Gov. Scott Walker Monday threw his support behind a plan from JFC Co-chair John Nygren to help low-revenue school districts after vetoing a similar provision from the state budget.
The legislation also would boost sparsity aid $6.4 million.
Still, fellow JFC Co-chair Alberta Darling, R-River Hills, said she wanted to see new revenue projections — expected later this month — before commiting to the plan.
The bill makes a significant tweak to the budget provision from Assembly Republicans that Walker vetoed: No district where voters have rejected a referendum raising revenue limits in the previous three years would be eligible for the increase.
Walker had vetoed the initial Assembly GOP plan, saying it would have allowed a big increase in property taxes those districts can collect “without voter input.”
“Our top priority is driving student success and ensuring our children receive a quality education, regardless of where they live,” Walker said Monday. “This legislation provides additional support for our rural school districts to address their unique circumstances.”
Senate Minority Leader Jennifer Shilling, D-La Crosse, knocked the proposal as an election-year gimmick considering Walker’s veto of the low-revenue plan in the budget. Monday’s announcement also comes a few days after Walker said he’d seek to close a troubled youth prison in northern Wisconsin after Dems had pressured him to take such a move for months.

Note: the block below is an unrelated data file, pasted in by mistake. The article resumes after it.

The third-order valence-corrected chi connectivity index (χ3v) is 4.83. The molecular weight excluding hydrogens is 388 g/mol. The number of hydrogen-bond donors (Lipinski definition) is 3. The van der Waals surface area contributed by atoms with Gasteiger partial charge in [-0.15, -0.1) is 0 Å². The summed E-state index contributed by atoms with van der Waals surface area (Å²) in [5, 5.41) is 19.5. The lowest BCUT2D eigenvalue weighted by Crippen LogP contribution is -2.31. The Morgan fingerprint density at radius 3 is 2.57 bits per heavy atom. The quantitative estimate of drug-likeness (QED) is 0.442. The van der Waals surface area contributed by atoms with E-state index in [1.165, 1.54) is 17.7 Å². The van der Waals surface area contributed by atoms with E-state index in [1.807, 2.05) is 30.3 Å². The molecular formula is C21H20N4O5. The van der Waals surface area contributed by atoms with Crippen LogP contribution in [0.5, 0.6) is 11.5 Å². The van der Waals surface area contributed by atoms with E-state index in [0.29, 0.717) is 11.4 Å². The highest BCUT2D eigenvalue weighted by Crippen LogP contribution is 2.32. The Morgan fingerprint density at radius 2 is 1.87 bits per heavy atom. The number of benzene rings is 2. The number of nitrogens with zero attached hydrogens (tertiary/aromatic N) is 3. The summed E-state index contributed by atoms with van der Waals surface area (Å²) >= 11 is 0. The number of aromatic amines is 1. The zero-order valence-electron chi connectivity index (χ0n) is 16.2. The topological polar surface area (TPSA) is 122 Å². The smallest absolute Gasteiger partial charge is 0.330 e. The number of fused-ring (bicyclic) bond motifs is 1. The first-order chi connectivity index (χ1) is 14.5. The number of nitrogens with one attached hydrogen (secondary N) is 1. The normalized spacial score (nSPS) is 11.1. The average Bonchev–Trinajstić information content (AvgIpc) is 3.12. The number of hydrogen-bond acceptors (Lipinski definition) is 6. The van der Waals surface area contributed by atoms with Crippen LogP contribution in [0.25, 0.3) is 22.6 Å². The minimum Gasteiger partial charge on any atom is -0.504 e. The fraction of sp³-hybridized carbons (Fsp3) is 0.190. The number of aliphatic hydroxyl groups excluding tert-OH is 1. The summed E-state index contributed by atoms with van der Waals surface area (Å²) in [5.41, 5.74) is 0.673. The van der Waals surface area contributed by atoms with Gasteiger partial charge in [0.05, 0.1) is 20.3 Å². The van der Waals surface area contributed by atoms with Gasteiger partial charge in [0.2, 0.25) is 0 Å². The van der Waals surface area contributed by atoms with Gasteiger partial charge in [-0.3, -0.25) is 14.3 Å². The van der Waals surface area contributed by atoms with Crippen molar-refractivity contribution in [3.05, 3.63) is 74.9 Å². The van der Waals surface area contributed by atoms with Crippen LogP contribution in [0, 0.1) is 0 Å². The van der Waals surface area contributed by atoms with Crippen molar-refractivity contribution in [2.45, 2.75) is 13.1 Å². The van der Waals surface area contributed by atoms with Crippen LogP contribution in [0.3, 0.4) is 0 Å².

“If Gov. Walker and Legislative Republicans were serious about funding our local schools, they wouldn’t have scrapped this plan in the 2017-19 budget,” Shilling said. “Instead, Republicans prioritized the largest taxpayer handout to a foreign corporation in U.S. history and are now in damage control mode as Election Day looms.”
Nygren said he was able to win over Walker with the provision relating to property taxes.
“He didn’t want this going around the voter,” the Marinette Republican said.
Under the low-revenue proposal, districts now capped at spending $9,100 per year on students through a mix of property taxes and state aid would see that limit go up to $9,400 in 2018-19. The cap would then increase $100 annually to $9,800 in 2022-23.
According to the Department of Public Instruction, the average per-pupil spending limit for 2016-17 was $10,053, not including exemptions for things such as energy efficiency improvements. That’s the most recent number available.
The guv’s office said 90 districts would be eligible for the increased revenue limits, while another 11 would not because their voters rejected referendums during the three-year period.
Nygren said the bill includes a provision allowing ineligible districts to have voters approve new referendum to go up to the proposed spending limits rather than waiting the three years.
Read more in Monday’s PM Update.